First, the U.S. could never under the current circumstances in Iraq fully withdraw all its troops as long as Iran continues to run interference in Iraqi domestic affairs. A premature US withdrawal for all intents and purposes would be handing the country over to the Iranians.
So the solution is to get the Iranians out of Iraq first. Ah yes, but how? The ayatollahs would never let go of the country now that they have their grips into it. The ayatollahs certainly wouldn’t but what if there was a regime change in the country? And what is the best way to bring about a change of regime in Iran?
One school of thought believes that if Israel were to attack Iran’s suspected nuclear facilities, it could accelerate the downfall of the current government of President Mahmoud Ahmadinejad.
That is, if all goes according to plan.
Now, let’s take it a step further: With the ayatollahs out of the picture, so to speak, then the setting in neighboring Iraq becomes drastically changed with Iraqis no longer having to worry about outside intervention from their neighbor. Once a strengthened Iraqi security force is able to get a grasp on the security situation in the country, then American troops would be able to redeploy out of the country.
But before Israel can launch a war against Iran and still garner international public support, there needs to be a good reason for it. It has to be a “just war” in the eyes of the general public.
And how is that achieved? The answer to that question is found at the beginning of the buildup for war against Iraq.
As you will recall, the reason for the invasion of Iraq was to find Saddam
Hussein’s weapons of mass destruction, which as we all recall, were never found.
Yet it was a “known fact” that Iraq had WMDs. So where did they disappear to?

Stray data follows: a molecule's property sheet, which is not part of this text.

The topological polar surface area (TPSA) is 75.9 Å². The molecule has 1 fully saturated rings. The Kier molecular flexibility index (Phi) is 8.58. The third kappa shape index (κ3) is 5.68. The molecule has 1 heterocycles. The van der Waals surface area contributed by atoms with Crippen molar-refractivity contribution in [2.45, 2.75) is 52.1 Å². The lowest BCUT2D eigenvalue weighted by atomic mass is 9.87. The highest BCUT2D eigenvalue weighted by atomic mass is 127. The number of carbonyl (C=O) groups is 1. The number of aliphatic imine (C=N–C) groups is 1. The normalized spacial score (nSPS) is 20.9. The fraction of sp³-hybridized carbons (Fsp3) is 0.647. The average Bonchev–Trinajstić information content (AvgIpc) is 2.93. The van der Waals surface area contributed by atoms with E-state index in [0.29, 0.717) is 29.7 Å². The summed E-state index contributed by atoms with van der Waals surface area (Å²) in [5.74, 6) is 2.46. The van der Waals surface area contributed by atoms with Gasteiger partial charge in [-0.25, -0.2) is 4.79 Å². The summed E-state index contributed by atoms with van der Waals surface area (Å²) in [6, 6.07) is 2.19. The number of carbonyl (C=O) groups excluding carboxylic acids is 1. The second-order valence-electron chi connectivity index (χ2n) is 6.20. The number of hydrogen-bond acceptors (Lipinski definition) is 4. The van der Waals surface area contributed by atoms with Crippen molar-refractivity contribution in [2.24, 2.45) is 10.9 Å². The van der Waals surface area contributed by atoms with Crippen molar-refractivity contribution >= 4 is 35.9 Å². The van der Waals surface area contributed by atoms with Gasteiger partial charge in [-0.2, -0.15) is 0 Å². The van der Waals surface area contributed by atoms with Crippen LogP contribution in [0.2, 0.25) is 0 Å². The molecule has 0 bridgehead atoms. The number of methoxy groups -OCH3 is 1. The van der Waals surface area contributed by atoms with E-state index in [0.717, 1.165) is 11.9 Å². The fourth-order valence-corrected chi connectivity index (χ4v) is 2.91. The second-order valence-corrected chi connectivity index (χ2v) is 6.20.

One day Iraq had massive amounts of WMDs and the next day none could be found. All the suspected sites were abandoned and all the evidence had vanished.
At about the same time that Iraq was liberated from Saddam’s tyranny by US forces, reports began to surface regarding Iran’s rapidly developing program to produce weapons of mass destruction.
Now here are some points to remember:
One: If Saddam did have nukes, where are they? It’s not as though American forces did not search for them. They had detailed intelligence of the neighborhoods, street names, house numbers, and even down to the rooms where these WMDs were supposedly located.
Two: If Saddam did have nukes and knew he was going to be beaten and occupied by the Americans, and also knew he could never use his nukes against the US, he would have gotten rid of them. If so, where did they go?
Three: Saddam hated the Iranians but his hatred of Americans dwarfed his hate of Iranians. The only way he could have gotten rid of his WMDs as the US invasion began was to offer them to the Iranians or perhaps to the Syrians.
Preposterous, you say? Think again.
Saddam did send his air force, mostly MiG 29s to Iran in 1990-91, after his invasion of Kuwait. There is therefore a precedent. And according to intelligence reports at the time scores of trucks were reported to have left Iraq for Syria.
So today’s battle plans call for attacking Iran in order to get rid of the Islamic Republic’s nuclear threat. At the same time this would finally resolve the issue of Saddam’s missing WMDs, thus closing the chapter on the Iraq war.
The end result of sanctioning an attack by Israel against the Islamic Republic, it is believed in some circles, will encourage the people of Iran to rise up against the regime and install a democratic form of government.
That is wishful thinking as the opposite is more likely to occur. The Iranian people are more apt to unite around their government in a time of crisis.
There is also a school of thought that believes an attack against Iran, if all were to go well, would have a positive trickle-down effect on Iraq, Lebanon, Palestine and Syria.
It would eliminate Iran’s meddling in the internal affairs of all these countries and could help settle many of the region’s problems. But that is only if all goes according to plan. If history can serve as a guide, things rarely do.
Just look at Iraq.
By. Claude Salhani for OilPrice.com
Claude Salhani is a political analyst based in Washington. He specializes in Middle East affairs and terrorism.